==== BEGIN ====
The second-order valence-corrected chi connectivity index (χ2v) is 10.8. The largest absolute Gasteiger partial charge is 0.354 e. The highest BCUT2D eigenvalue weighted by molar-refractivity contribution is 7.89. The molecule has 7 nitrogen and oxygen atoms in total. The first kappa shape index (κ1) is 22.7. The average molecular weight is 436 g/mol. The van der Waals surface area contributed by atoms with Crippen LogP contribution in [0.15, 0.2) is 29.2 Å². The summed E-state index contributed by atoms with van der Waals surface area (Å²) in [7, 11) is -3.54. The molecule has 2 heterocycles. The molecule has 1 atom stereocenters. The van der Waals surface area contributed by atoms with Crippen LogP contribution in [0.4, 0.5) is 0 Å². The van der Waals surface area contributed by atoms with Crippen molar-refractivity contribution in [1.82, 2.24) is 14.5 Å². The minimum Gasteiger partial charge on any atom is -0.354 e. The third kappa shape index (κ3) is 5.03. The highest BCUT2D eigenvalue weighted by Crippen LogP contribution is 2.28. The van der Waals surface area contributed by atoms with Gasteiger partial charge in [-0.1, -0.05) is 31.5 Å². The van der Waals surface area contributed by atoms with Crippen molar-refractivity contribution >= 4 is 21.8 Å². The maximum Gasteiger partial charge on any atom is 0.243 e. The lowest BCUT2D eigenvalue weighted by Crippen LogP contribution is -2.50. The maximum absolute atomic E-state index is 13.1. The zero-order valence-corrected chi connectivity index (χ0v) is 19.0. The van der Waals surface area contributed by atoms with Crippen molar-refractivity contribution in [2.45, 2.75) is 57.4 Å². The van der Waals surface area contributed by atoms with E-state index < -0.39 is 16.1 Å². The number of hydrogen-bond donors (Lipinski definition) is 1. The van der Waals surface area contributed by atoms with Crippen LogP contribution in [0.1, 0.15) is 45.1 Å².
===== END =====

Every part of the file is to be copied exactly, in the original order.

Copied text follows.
The second-order valence-corrected chi connectivity index (χ2v) is 10.8. The largest absolute Gasteiger partial charge is 0.354 e. The highest BCUT2D eigenvalue weighted by molar-refractivity contribution is 7.89. The molecule has 7 nitrogen and oxygen atoms in total. The first kappa shape index (κ1) is 22.7. The average molecular weight is 436 g/mol. The van der Waals surface area contributed by atoms with Crippen LogP contribution in [0.15, 0.2) is 29.2 Å². The summed E-state index contributed by atoms with van der Waals surface area (Å²) in [7, 11) is -3.54. The molecule has 2 heterocycles. The molecule has 1 atom stereocenters. The van der Waals surface area contributed by atoms with Crippen LogP contribution in [0.4, 0.5) is 0 Å². The van der Waals surface area contributed by atoms with Crippen molar-refractivity contribution in [1.82, 2.24) is 14.5 Å². The minimum Gasteiger partial charge on any atom is -0.354 e. The third kappa shape index (κ3) is 5.03. The highest BCUT2D eigenvalue weighted by Crippen LogP contribution is 2.28. The van der Waals surface area contributed by atoms with Gasteiger partial charge in [-0.1, -0.05) is 31.5 Å². The van der Waals surface area contributed by atoms with Crippen molar-refractivity contribution >= 4 is 21.8 Å². The maximum Gasteiger partial charge on any atom is 0.243 e. The lowest BCUT2D eigenvalue weighted by Crippen LogP contribution is -2.50. The maximum absolute atomic E-state index is 13.1. The zero-order valence-corrected chi connectivity index (χ0v) is 19.0. The van der Waals surface area contributed by atoms with Crippen molar-refractivity contribution in [2.45, 2.75) is 57.4 Å². The van der Waals surface area contributed by atoms with E-state index < -0.39 is 16.1 Å². The number of hydrogen-bond donors (Lipinski definition) is 1. The van der Waals surface area contributed by atoms with Crippen LogP contribution in [0.1, 0.15) is 45.1 Å².